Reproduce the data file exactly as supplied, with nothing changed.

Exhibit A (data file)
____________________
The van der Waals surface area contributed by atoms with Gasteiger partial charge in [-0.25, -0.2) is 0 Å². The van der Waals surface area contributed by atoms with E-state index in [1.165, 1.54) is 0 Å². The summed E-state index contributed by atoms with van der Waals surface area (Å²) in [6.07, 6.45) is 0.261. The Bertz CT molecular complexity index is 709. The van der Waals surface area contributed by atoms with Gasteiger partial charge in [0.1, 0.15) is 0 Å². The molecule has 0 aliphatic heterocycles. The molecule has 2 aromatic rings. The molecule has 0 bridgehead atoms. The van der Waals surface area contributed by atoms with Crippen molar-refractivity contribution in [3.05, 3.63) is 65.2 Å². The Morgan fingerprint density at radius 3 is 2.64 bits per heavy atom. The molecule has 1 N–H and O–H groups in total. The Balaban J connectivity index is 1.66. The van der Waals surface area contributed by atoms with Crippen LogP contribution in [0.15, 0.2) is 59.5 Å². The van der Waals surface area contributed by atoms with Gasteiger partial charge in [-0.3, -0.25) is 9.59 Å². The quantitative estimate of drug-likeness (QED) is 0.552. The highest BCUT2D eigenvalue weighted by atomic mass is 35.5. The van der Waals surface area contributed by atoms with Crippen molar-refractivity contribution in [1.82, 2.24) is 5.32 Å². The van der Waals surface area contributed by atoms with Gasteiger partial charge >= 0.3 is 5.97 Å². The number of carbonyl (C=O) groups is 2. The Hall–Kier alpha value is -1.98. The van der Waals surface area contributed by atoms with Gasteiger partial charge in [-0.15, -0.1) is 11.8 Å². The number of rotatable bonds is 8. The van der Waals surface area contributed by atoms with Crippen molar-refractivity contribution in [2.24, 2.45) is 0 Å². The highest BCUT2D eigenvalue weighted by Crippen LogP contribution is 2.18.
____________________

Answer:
The van der Waals surface area contributed by atoms with Gasteiger partial charge in [-0.25, -0.2) is 0 Å². The van der Waals surface area contributed by atoms with E-state index in [1.165, 1.54) is 0 Å². The summed E-state index contributed by atoms with van der Waals surface area (Å²) in [6.07, 6.45) is 0.261. The Bertz CT molecular complexity index is 709. The van der Waals surface area contributed by atoms with Gasteiger partial charge in [0.1, 0.15) is 0 Å². The molecule has 0 aliphatic heterocycles. The molecule has 2 aromatic rings. The molecule has 0 bridgehead atoms. The van der Waals surface area contributed by atoms with Crippen molar-refractivity contribution in [3.05, 3.63) is 65.2 Å². The Morgan fingerprint density at radius 3 is 2.64 bits per heavy atom. The molecule has 1 N–H and O–H groups in total. The Balaban J connectivity index is 1.66. The van der Waals surface area contributed by atoms with Crippen LogP contribution in [0.15, 0.2) is 59.5 Å². The van der Waals surface area contributed by atoms with Gasteiger partial charge in [-0.3, -0.25) is 9.59 Å². The quantitative estimate of drug-likeness (QED) is 0.552. The highest BCUT2D eigenvalue weighted by atomic mass is 35.5. The van der Waals surface area contributed by atoms with Crippen molar-refractivity contribution in [1.82, 2.24) is 5.32 Å². The van der Waals surface area contributed by atoms with Gasteiger partial charge >= 0.3 is 5.97 Å². The number of carbonyl (C=O) groups is 2. The Hall–Kier alpha value is -1.98. The van der Waals surface area contributed by atoms with Gasteiger partial charge in [-0.15, -0.1) is 11.8 Å². The number of rotatable bonds is 8. The van der Waals surface area contributed by atoms with Crippen molar-refractivity contribution in [2.24, 2.45) is 0 Å². The highest BCUT2D eigenvalue weighted by Crippen LogP contribution is 2.18.